If you’re in business in the UK, then it’s essential that you have a firm grasp on your tax obligations.

This is crucial not only for financial planning, but also ensures that you are fully compliant with HM Revenue & Customs (HMRC) regulations.

The amount of tax a business pays will depend on various factors, including its legal structure, profits, turnover, and activities.

How much is business tax in the UK, and how can you better manage your business tax affairs and reduce your liability?

How much tax should your business be paying?

Any business owner wondering how much is business tax will need to take into account the legal structure of their business.

Limited companies in the UK are subject to Corporation Tax on their profits. This is a calculated tax on the taxable profits of the business, taking into account allowable expenses and deductions.

Currently, Corporation Tax is applied at 19 per cent for companies with profits of less than £50,000, and 25 per cent for companies earning more than £250,000 a year.

Sole traders and partners in business partnerships will be liable for income tax and National Insurance (NI) based on business profits.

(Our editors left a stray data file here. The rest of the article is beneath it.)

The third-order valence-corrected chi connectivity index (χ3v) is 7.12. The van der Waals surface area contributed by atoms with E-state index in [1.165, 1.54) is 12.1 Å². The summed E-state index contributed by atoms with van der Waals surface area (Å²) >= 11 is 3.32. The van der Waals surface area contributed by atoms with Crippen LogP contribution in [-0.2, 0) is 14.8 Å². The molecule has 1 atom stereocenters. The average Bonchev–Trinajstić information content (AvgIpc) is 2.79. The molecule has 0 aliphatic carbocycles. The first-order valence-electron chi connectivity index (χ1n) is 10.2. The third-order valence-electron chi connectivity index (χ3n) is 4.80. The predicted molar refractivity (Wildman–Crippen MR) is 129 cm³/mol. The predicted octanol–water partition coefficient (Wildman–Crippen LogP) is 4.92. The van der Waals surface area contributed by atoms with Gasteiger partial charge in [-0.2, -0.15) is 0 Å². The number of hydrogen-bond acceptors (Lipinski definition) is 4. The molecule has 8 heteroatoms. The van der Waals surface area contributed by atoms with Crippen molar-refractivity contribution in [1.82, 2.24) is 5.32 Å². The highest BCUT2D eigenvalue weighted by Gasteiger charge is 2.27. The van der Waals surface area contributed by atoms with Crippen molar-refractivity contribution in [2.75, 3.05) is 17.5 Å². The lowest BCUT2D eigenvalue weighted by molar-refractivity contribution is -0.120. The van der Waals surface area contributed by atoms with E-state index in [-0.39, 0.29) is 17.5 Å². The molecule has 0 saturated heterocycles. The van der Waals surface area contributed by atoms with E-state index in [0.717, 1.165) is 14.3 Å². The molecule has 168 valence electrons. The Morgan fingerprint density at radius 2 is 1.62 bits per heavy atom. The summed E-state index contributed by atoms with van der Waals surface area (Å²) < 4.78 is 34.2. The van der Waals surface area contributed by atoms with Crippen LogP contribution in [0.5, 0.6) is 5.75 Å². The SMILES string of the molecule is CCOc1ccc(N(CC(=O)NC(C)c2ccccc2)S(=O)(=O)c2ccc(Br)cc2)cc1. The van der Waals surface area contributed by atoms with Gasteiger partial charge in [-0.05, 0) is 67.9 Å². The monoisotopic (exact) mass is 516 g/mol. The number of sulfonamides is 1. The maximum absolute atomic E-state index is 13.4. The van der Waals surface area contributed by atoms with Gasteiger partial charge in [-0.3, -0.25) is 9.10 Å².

The amount of tax your business should be paying depends on its taxable profits, which are calculated by deducting allowable expenses from total income.

Allowable expenses include costs directly related to running the business, such as salaries, rent, utilities, supplies, and other operating expenses.

Businesses with a turnover above £90,000 are required to register for Value Added Tax (VAT).

How to calculate how much tax your business should be paying

It’s critical for financial planning and compliance that you understand how business taxes for your business are calculated and how much you should be paying. 

The answer to the question ‘How much tax does a business pay?’ depends to a large extent on the structure of that business:

Limited companies

To calculate a limited company’s taxable profits, allowable expenses should be deducted from total income.

The Corporation Tax rate should then be applied to the taxable profits to determine the liability.

A Corporation Tax return should be submitted to HMRC by a specified deadline, along with any payments that are due.

Sole traders and partnerships

A sole trader’s taxable profits are calculated by deducting allowable expenses from total income.

The Income Tax, and Class 2 and Class 4 NICs liability is based on the taxable profits and the relevant tax rate.

A self-assessment tax return should be submitted to HMRC by the deadline.

Comprehensive small business tax advice from Digital Accounting & Finance

At DAAFL, we’re committed to helping small businesses grow, develop and achieve their financial goals.

We can provide a comprehensive range of small business tax services to help maximise profits, reduce your liability and meet your tax obligations.

With our support, you can place your business on a firmer financial footing.

Contact us for further information and advice.